The head facilitator penned a piece describing a recent dog program graduation. “On Oct. 3, Valley State prison (VSP) held it second Youth Offender Program (YOP) obedience dog graduation. It was a tremendous success. Our program is committed to assisting in the overall development and basic obedience training of rescued dogs that come into our care. We believe that rescue dogs deserve to be treated kindly and ultimately adopted by a family who can love them unconditionally. We had two of our beloved dogs graduate with flying colors, ‘Toby’ who is a Chihuahua/Dauchsund mix, and ‘Hank’ who is a cocker spaniel.”
Richard J. Donovan Correctional Facility (RJD) joined forces with the Office of Public and Employee Communications (OPEC) to broadcast the San Diego prison’s first-ever Facebook Live video. Krissi Khokhobashvili, deputy chief of the Office of External Affairs, with the organization and filming skills of Public Information Officers Ike Dodson and Allie Powell, and the help from some curious viewers, interviewed RJD staff and inmates on their experiences living and working in a program-focused facility.
For a few dozen high school students, Tuesday’s morning session was anything but normal. As the Florin High School students took their seats in the school’s theater, CDCR K-9 officers waited patiently in the wings for the session to begin.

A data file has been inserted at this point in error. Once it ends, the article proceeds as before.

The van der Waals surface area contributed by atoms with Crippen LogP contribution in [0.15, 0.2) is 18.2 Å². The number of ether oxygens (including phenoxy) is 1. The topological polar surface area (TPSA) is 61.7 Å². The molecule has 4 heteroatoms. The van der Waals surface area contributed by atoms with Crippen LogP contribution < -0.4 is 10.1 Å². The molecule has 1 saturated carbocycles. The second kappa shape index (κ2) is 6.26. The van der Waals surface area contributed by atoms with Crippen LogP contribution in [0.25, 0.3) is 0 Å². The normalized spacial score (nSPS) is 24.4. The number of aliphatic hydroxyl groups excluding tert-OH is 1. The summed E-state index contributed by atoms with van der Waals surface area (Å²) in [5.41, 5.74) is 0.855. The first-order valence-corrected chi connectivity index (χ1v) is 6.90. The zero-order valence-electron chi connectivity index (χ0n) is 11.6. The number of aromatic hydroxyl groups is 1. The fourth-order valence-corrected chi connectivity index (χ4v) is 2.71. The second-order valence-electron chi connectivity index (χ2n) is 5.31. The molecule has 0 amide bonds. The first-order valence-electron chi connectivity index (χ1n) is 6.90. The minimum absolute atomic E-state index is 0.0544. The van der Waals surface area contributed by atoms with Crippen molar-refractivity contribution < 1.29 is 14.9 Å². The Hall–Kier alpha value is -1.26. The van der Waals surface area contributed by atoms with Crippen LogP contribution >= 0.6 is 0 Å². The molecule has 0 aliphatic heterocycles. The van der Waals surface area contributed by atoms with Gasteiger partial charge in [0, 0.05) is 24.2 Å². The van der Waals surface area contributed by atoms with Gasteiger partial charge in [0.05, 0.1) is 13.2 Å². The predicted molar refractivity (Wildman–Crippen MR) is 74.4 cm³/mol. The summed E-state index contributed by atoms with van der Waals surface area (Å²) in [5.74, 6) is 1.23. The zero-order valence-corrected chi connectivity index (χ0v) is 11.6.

It may come as a surprise to most inmates and staff at Correctional Training Facility (CTF) that a dog “training” program does not exist in the institution. CTF is one of only two prisons in the entire country that employ a revolutionary approach to educating – not training – service dogs. Jennifer Arnold, Founder and Executive Director of Canine Assistance, created Bond-Based Choice Teaching to reframe the human-canine relationship in love rather than domination.
The second group from Sierra Conservation Center’s (SCC) Prisoners Uniting People and Puppies (PUPP) recently graduated eight former shelter dogs who completed the 12- week program and received their K-9 good citizen certification.
An inmate-trained dog named Tilda is off to fulfill her now deceased trainer’s final wishes by helping crime victims. In June 2016, Tilda arrived at California Health Care Facility so the pup could be trained by one of the inmates. She was 4 months old when offender Ken Millikan began working with her. Getting Tilda trained in the basics, Millikan would encourage other inmate trainers to see the program as a way to help make amends for their past misdeeds. “I cannot change the things I have done in the past, but I can help somebody else have a better future by raising this puppy,” he would often say to the other handlers.